AltaLink has been criticized in the past by many Albertans and community organizations for its biased open houses and flawed public consultation processes when it comes to dealing with residents, landowners and businesses negatively impacted by AltaLink’s new overhead transmission lines. David McIntyre, a Crowsnest Pass, Alberta resident and scientist, has recently questioned whether “AltaLink is honest and trustworthy”, and whether “its process of public engagement is just and legitimate”. Mr. McIntyre submitted the following letter to RETA, which we have printed in its entirety below. The letter clearly reflects what RETA has heard from many other Albertans during the past 7 years.
“The attached letter—it might be entitled Assessing AltaLink—presented here in shortened form to remove the name of a third party individual, was sent to AltaLink following the company’s presentation of meeting minutes that, in the opinion of participants, fell far short in presenting a meaningful rendering of actual outcomes. The meetings addressed a proposed $750-million overhead transmission line from Pincher Creek to Crowsnest Pass.
The letter to AltaLink:
I’ve read AltaLink-recorded minutes from two December (2014) meetings, and AltaLink-recorded minutes from another event, an open house in Lundbreck.
There are, as reported to me by several participants, more than a few factual errors in one of the December meeting minutes and, in all cases, the minutes present a profound and distorted—decidedly pro-AltaLink—rendering of the actual dialogue and outcomes.
I don’t see any value in trying to correct the minutes at this late date, but wish to reflect the fact that I am disturbed that AltaLink, seemingly present to record full-spectrum concerns and the essence of full-dialogue discourse, failed miserably in recording the voices and concerns of the AltaLink-threatened populace. Other participants have expressed similar concerns.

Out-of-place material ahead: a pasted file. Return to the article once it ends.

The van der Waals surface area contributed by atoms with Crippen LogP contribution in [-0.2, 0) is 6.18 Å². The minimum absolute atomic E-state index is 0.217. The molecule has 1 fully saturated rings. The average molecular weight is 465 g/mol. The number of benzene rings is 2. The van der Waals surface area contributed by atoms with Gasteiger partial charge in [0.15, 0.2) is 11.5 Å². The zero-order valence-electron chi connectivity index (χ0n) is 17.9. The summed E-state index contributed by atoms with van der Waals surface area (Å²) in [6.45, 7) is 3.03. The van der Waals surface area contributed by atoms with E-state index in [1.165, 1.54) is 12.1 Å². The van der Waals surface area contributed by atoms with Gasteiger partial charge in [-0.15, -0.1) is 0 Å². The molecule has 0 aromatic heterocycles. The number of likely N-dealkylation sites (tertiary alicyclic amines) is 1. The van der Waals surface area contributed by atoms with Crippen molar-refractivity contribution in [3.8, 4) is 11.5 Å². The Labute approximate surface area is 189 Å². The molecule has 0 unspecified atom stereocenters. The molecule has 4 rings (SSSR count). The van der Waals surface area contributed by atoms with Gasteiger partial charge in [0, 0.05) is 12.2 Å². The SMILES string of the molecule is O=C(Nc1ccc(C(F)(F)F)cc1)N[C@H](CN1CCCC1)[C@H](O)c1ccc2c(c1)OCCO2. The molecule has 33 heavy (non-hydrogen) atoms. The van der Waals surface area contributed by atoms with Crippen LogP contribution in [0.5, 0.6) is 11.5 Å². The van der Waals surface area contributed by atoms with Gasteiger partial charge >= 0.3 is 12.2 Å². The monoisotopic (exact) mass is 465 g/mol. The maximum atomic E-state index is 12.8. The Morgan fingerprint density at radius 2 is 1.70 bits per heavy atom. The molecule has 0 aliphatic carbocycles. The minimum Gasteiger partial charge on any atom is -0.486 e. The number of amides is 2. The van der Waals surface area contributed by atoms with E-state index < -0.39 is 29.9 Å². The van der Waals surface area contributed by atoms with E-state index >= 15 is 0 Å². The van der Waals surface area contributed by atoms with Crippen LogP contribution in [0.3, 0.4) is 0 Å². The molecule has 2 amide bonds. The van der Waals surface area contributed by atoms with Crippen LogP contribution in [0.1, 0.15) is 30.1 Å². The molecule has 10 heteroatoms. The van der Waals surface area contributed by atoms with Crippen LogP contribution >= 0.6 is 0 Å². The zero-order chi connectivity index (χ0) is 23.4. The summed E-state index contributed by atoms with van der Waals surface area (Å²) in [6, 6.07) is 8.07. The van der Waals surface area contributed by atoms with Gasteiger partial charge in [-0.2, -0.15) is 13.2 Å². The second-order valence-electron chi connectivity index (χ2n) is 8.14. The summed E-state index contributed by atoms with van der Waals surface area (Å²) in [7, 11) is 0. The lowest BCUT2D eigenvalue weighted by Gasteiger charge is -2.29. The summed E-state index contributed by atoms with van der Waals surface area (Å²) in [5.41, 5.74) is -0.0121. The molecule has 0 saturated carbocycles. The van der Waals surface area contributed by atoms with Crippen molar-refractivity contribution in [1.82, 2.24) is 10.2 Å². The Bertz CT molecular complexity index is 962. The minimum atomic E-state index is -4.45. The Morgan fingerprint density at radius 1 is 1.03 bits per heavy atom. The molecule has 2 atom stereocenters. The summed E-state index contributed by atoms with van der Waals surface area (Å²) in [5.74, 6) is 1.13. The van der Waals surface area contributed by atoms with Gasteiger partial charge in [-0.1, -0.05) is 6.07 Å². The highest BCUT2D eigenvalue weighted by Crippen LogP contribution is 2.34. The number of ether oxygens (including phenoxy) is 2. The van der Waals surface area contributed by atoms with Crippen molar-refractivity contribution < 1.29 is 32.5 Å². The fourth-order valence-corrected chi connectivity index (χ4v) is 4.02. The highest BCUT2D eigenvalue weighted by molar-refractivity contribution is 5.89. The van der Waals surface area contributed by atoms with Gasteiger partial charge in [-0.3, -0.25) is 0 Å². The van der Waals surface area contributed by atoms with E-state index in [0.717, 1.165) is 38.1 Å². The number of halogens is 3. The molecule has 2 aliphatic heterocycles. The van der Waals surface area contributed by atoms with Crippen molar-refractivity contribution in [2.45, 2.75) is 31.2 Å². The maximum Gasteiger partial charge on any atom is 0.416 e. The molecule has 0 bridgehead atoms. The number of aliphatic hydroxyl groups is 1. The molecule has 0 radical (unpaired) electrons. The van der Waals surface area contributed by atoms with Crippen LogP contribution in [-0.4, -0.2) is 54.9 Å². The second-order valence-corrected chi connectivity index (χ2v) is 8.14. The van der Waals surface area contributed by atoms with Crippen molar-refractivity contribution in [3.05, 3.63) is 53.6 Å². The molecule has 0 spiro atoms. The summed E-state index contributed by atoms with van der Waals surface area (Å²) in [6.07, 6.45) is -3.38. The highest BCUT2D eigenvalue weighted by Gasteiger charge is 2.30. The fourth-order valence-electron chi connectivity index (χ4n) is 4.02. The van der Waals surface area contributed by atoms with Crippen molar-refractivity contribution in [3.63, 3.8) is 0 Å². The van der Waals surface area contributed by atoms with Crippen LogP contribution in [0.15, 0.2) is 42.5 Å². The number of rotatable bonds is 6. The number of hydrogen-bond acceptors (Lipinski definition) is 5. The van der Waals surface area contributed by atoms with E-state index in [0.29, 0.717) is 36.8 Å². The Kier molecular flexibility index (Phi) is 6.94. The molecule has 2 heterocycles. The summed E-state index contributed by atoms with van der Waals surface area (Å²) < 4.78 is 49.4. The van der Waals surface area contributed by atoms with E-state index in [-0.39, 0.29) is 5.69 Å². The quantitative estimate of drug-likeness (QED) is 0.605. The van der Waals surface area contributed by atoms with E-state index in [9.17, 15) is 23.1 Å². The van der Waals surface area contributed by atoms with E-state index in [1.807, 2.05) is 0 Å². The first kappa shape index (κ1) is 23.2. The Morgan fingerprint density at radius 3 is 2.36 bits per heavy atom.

My thought: The distributed minutes create the on-paper impression that AltaLink, an unassailable authority on the land and over the people, was kind enough to listen to, and quickly squelch, all of the populace’s silly and/or ill-founded concerns.
AltaLink’s presence—it turns lives upside down—threatens life, lifestyles, and quality-of-life issues. The name AltaLink fosters fear and feelings of despair. Lifelong dreams and investments are on the chopping block.
AltaLink’s open houses and various other meetings cost residents dearly in terms of time, energy, money, unwanted travel and extreme stress. Worse, the open houses allow AltaLink, an outsider, to come in and, for a day or two, take over our community and “invite us” to come in and see how the company plans to degrade, and potentially destroy, an iconic Alberta landscape … and everything we’ve worked to achieve by making this landscape our home.
It would appear that residents participating in these exchanges—as long as the populace is trapped in this pro-AltaLink, discriminatory process of “engagement”—need to, in addition to being present, assume the role of recording the outcomes of these meetings. This would appear to be the only way to ensure that a clear and honest record exists.
Another alternative: hire a third-party to record meeting minutes.
What I’m addressing, more than the need for factual reporting, are the issues of honesty and trust.
Does anyone other than AltaLink feel that AltaLink is honest and trustworthy, or that its process of public engagement is just and legitimate?